First, we aimed to investigate the functional implications of VPA treatment on glioma cells. We therefore treated the six established glioblastoma cell lines and HS683 with VPA and subsequently performed temozolomide chemosensitivity assays. All seven cell lines were sensitized to temozolomide (Figure 1a, 1c). Five cell lines (TP365MG, U118MG, U251MG, U373MG and HS683) even showed a statistically significant VPA-induced reduction (p<0.05) of their IC50 values.

We then subjected the seven glioblastoma stem cell lines to identical experimental conditions. However, three of the lines, i.e. NCH1425, NCH601 and NCH636, were not suited for functional assays due to the fact that they were very sensitive to dissociation procedures necessary for cell counting and seeding. Hence, they were omitted from the experiment. In the four remaining stem cell lines that could be tested, we observed a similar sensitization to temozolomide after VPA treatment as for the established glioma cell lines (Figure 1b, 1c).

We next wanted to know whether VPA treatment would have effects on tumor cell proliferation also irrespectively of temozolomide in a chemotherapy-naive situation. Indeed, in the broad majority of the investigated cell lines (with exception of NCH421k, NCH465 and NCH660h) VPA treatment significantly reduced proliferation (two-tailed t-test: p<0.05 or <0.01, respectively; Figure 1d).

VPA causes sensitization to temozolomide and reduced proliferation.

Figure 1: VPA causes sensitization to temozolomide and reduced proliferation. (a, b, c) Valproic acid leads to a sensitization to temozolomide in seven adherent and four stem cell lines. Shown is the relative reduction of IC50 values (*p<0.05 in at least one experiment) after VPA treatment (c) which results in a shift of the temozolomide response curves to the left, exemplarily shown for U118MG (a) and NCH421k (b). (d) Valproic acid also leads to (significantly) reduced proliferation rates in most of the analyzed cell lines. *p<0.05, **p<0.01; two-tailed t-test. Results were reproduced in a second independent experiment.

Unbiased bioinformatical analysis suggests activation of multiple SLC transporters as a main molecular correlate of VPA response

In order to gain insight into the molecular correlates of the VPA effect on human glioma cells we analyzed all 14 cell lines before and after treatment with valproic acid by RNA-Seq and ChIP-Seq. Using RNA-Seq, we performed principal component analysis (PCA) based on the RPKM (reads per kilobase per million mapped reads) values of the sequenced samples (Figure 2a). Samples on the PC1 axis were separated by cell type (i.e. established adherent vs. stem cell lines). On the PC2 axis, samples were separated by whether they had received VPA treatment or not. Of note, VPA treatment shifted all cell lines in the same direction irrespective of whether they were adherent or stem cell lines arguing for concordant molecular VPA effects in both cell types. We then analyzed the transcriptome data from all cell lines by performing a pairwise comparison (VPA-treated versus untreated) for each individual cell line using the Audic-Claverie algorithm [19]. This led to the identification of a few thousand upregulated genes in each single cell line (adjusted p<0.01; Table S2). ChIP-Seq analysis revealed a few hundred thousand regions per cell line (enriched regions, p<0.01; Table S2) that had an increase of acetylated histone H3. These still corresponded to a few ten thousand euchromatinized regions with promoter correlation (-1000 to 0 relative to transcription start site). To further narrow down the number of target genes we analyzed all 14 cell lines and not only allowed for the detection of genes that were upregulated in all cell lines but also in the majority (at least 4 out of 7) of both the adherent and the stem cell lines. Applying the most conservative fold change cut-off (≥5), on RNA-Seq 497 genes met these criteria (Table S2).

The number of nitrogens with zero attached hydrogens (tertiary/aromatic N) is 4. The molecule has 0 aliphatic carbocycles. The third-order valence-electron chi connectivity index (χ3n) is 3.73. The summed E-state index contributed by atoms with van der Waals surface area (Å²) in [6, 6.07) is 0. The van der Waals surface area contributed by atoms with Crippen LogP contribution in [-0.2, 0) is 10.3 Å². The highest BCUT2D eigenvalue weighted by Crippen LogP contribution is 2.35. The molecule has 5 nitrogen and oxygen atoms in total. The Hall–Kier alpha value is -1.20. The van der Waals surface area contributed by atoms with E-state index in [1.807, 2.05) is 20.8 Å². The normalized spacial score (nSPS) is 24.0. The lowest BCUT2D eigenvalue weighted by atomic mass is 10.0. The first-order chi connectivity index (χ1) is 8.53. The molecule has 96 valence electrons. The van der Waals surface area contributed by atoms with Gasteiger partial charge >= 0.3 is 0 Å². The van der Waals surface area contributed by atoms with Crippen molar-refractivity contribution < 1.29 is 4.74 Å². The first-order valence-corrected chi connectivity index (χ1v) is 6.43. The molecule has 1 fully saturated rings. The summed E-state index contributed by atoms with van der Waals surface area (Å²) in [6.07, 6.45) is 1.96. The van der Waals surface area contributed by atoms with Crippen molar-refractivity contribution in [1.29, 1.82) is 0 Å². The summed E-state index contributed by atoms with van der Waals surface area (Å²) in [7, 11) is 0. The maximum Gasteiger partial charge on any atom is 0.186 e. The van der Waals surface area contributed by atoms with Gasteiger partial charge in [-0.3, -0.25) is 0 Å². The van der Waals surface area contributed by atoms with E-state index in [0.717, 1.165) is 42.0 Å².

This 497-gene expression signature was then subjected to GO term analyses. GO terms containing the designation “transport” were most prominently enriched (six different GO terms, adjusted p<0.1 each, Benjamini corrected, Figure 2b) and within these GO terms SLC transporters were the most prominent group of genes. SLC transporters were significantly enriched in the 497-gene list (16 transporters) as compared to the whole genome (46,111 genes, 397 SLC transporters; Fisher’s exact test: p=1.18 E-5). 4 out of the 16 transporters were also epigenetically altered by promoter euchromatinization. The number of both epigenetically altered (euchromatinized) and overexpressed transporters increased with choosing less conservative fold change cut-offs (4 at ≥5, 6 at ≥4, 8 at ≥3, 16 at ≥2, Table S2, Figure 2c). Gene set enrichment analysis (GSEA) was then used to confirm the enrichment of the 16 SLC transporters that at fold change ≥2 were both overexpressed and epigenetically altered in our VPA-response signatures (normalized p<0.05) (Figure 2d).

Bioinformatical analyses of VPA response signatures.

Figure 2: Bioinformatical analyses of VPA response signatures. (a) Principal component analysis (PCA) reveals that VPA similarly affects gene expression in all investigated cell lines by a shift on the PC2 axis (indicated by the arrows). The PC1 axis segregates cancer stem cells from adherent glioblastoma cell lines. The stem cell line NCH1425 maps relatively close to the adherent cell lines which reflects the fact that -instead of typical sphere formation- this cell line exhibits a more adherent growth mode than the other stem cell lines. (b) GO term analysis with the 497 gene list (upregulated in ≥4 out of 7 adherent and ≥4 out of 7 glioblastoma stem cell lines, p<0.01, FC ≥5) demonstrates significant enrichment of several GO terms containing the term “transport” (p<0.1). (c) SLC transporters both with significantly enhanced H3ac-promoter-binding and significant transcriptional upregulation (≥4 out of the 7 adherent and ≥4 out of the 7 glioblastoma stem cell lines, p<0.01). Transporters are listed by fold change differences (FC ≥5, FC ≥4, FC ≥3, FC ≥2) according to RNA-Seq. (d) Gene set enrichment analysis confirms the upregulation of SLC transporters and additionally discloses a downregulation of different groups of DNA repair genes (double strand break repair, mismatch repair, base excision repair and nucleotide excision repair). For exact definition of gene sets compare Table S4. NP = normalized p-value, FC = fold change, NES = normalized enrichment score, FDR = false discovery rate.